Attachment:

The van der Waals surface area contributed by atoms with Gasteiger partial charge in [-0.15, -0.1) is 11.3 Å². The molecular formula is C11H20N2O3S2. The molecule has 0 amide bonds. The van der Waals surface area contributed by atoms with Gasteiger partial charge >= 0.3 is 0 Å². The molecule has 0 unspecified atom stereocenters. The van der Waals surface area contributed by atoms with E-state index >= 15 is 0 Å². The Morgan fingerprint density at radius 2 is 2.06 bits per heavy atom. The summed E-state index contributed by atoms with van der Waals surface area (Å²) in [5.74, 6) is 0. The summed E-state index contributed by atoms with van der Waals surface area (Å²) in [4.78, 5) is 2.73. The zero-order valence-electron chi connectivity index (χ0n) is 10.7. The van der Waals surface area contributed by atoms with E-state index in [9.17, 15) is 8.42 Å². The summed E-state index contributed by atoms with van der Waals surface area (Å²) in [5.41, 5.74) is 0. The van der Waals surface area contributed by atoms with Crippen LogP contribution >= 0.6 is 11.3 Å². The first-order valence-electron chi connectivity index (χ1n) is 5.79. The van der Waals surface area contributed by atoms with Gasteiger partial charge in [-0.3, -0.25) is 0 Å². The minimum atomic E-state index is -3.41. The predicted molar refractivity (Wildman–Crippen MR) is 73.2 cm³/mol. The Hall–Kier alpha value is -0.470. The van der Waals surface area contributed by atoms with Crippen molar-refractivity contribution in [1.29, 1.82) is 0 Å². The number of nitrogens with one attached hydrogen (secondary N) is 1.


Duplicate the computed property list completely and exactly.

The van der Waals surface area contributed by atoms with Gasteiger partial charge in [-0.15, -0.1) is 11.3 Å². The molecular formula is C11H20N2O3S2. The molecule has 0 amide bonds. The van der Waals surface area contributed by atoms with Gasteiger partial charge >= 0.3 is 0 Å². The molecule has 0 unspecified atom stereocenters. The van der Waals surface area contributed by atoms with E-state index >= 15 is 0 Å². The Morgan fingerprint density at radius 2 is 2.06 bits per heavy atom. The summed E-state index contributed by atoms with van der Waals surface area (Å²) in [5.74, 6) is 0. The summed E-state index contributed by atoms with van der Waals surface area (Å²) in [4.78, 5) is 2.73. The zero-order valence-electron chi connectivity index (χ0n) is 10.7. The van der Waals surface area contributed by atoms with E-state index in [9.17, 15) is 8.42 Å². The summed E-state index contributed by atoms with van der Waals surface area (Å²) in [5.41, 5.74) is 0. The van der Waals surface area contributed by atoms with Crippen LogP contribution >= 0.6 is 11.3 Å². The first-order valence-electron chi connectivity index (χ1n) is 5.79. The van der Waals surface area contributed by atoms with Gasteiger partial charge in [-0.3, -0.25) is 0 Å². The minimum atomic E-state index is -3.41. The predicted molar refractivity (Wildman–Crippen MR) is 73.2 cm³/mol. The Hall–Kier alpha value is -0.470. The van der Waals surface area contributed by atoms with Crippen molar-refractivity contribution in [1.29, 1.82) is 0 Å². The number of nitrogens with one attached hydrogen (secondary N) is 1.